With summer quickly approaching, we think now is a good time to remind you about sun protection. Exposure to the sun’s rays can lead to many health problems including skin cancer and early signs of aging. Dermatologists recommend avoiding direct exposure whenever possible and using sunscreen every day that you will be in contact with the sun’s rays, even if it is cloudy or winter. If you leave your house and the sun is up, you should be wearing sunscreen.
Choosing a sunscreen that offers the right level of protection can be difficult. What many people don’t realize is that many sunscreens available at grocery stores and convenience stores may not offer as much protection as your skin needs. That is why we’ve created this quick guide to help people understand sunscreen labels and choose sunscreen products that meet dermatologists’ standards for adequate sun protection.
Sun Protection Factor (SPF)
SPF is a measure of a sunscreen’s ability to prevent UVB rays from damaging the skin. The higher a SPF number a sunscreen has, the more effective it is to prevent reddening of the skin. For example, SPF 15 filters out approximately 93 percent of all incoming UVB rays, while SPF 30 filters 97 percent and SPF 50 about 98 percent. It is important to note that an ounce (one full shot glass) is the amount necessary to cover exposed skin with each application. Dr. Friedrichs and the AAD recommend using an SPF 30 or higher and reapplying at most every 60-90 minutes.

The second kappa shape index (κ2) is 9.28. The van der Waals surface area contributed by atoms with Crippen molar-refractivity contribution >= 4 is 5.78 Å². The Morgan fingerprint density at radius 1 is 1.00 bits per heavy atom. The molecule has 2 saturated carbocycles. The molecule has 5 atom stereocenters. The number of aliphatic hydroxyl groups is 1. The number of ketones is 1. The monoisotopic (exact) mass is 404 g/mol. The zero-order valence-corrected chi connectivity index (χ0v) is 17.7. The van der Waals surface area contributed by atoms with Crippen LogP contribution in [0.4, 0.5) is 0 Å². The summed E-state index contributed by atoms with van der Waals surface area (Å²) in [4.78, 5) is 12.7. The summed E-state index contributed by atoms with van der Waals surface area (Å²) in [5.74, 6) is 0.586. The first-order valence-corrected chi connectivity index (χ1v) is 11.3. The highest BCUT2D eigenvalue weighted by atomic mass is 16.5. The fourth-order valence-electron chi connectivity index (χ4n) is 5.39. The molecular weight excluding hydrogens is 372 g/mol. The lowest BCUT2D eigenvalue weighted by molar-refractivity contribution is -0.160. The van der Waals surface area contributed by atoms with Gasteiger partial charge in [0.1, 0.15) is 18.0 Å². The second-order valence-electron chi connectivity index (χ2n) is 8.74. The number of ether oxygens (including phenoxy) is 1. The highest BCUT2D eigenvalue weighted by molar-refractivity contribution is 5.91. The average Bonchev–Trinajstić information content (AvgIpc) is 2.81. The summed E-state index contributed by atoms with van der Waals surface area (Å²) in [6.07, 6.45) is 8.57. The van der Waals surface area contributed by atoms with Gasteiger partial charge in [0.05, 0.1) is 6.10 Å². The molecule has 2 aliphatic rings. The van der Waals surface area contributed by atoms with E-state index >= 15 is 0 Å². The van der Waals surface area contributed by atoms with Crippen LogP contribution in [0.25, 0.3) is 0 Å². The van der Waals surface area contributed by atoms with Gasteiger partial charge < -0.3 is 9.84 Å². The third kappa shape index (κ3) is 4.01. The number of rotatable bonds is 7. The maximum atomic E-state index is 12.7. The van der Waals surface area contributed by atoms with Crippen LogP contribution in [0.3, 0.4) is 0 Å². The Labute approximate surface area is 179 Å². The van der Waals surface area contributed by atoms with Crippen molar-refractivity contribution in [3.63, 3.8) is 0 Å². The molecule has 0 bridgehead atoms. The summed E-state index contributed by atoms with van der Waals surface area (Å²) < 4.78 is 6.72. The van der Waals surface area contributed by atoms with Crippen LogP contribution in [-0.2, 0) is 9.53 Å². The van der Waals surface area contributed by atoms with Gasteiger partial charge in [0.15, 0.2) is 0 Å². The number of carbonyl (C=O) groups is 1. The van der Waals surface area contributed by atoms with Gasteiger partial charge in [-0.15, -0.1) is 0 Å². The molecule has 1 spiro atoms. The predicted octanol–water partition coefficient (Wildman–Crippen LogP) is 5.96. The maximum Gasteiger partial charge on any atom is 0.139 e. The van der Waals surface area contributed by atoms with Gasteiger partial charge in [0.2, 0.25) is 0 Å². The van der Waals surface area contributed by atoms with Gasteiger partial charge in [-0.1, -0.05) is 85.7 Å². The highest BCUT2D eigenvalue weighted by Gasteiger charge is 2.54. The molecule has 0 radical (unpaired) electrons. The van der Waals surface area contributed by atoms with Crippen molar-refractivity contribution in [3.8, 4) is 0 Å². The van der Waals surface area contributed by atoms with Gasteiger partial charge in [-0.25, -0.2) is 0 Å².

Ultraviolet Radiation Protection
Ultraviolet (UV) radiation is the part of the electromagnetic spectrum with wavelengths shorter than visible light but longer than x-rays. UV radiation that reaches the earth from the sun is classified as UVA or UVB radiation based on their wavelengths. The reason that this distinction is important is because some sunscreens will provide UVB protection but neglect UVA protection. To make sure that your sunscreen offers protection for both kinds, you will want to look at the active ingredients on the label. We recommend that our patients use sunscreens with zinc oxide and titanium dioxide as these provide the best broad-spectrum coverage.
Seal of Recommendation
One of the easiest ways to determine if a sunscreen measures up to dermatologists’ standards is to look for the Skin Cancer Foundation’s Seal of Recommendation. To earn the Seal of Recommendation, manufacturers must provide evidence that the sunscreen meets certain criteria for SPF and UVA/UVB protection and must demonstrate effectiveness for water-resistant claims. You can learn more about the Seal of Recommendation on The Skin Cancer Foundation’s website.
Radiant Dermatology offers many products with the Skin Cancer Foundation’s seal. Our favorite lines to recommend are EltaMD and Colorescience Sun Care Products. These sunscreens contain zinc oxide and have the Skin Cancer Foundation’s recommendation. If you are interested in EltaMD or Colorescience sunscreens or want to learn more about which sunscreen products will work best for you, schedule a consultation with Dr. Amanda Friedrichs.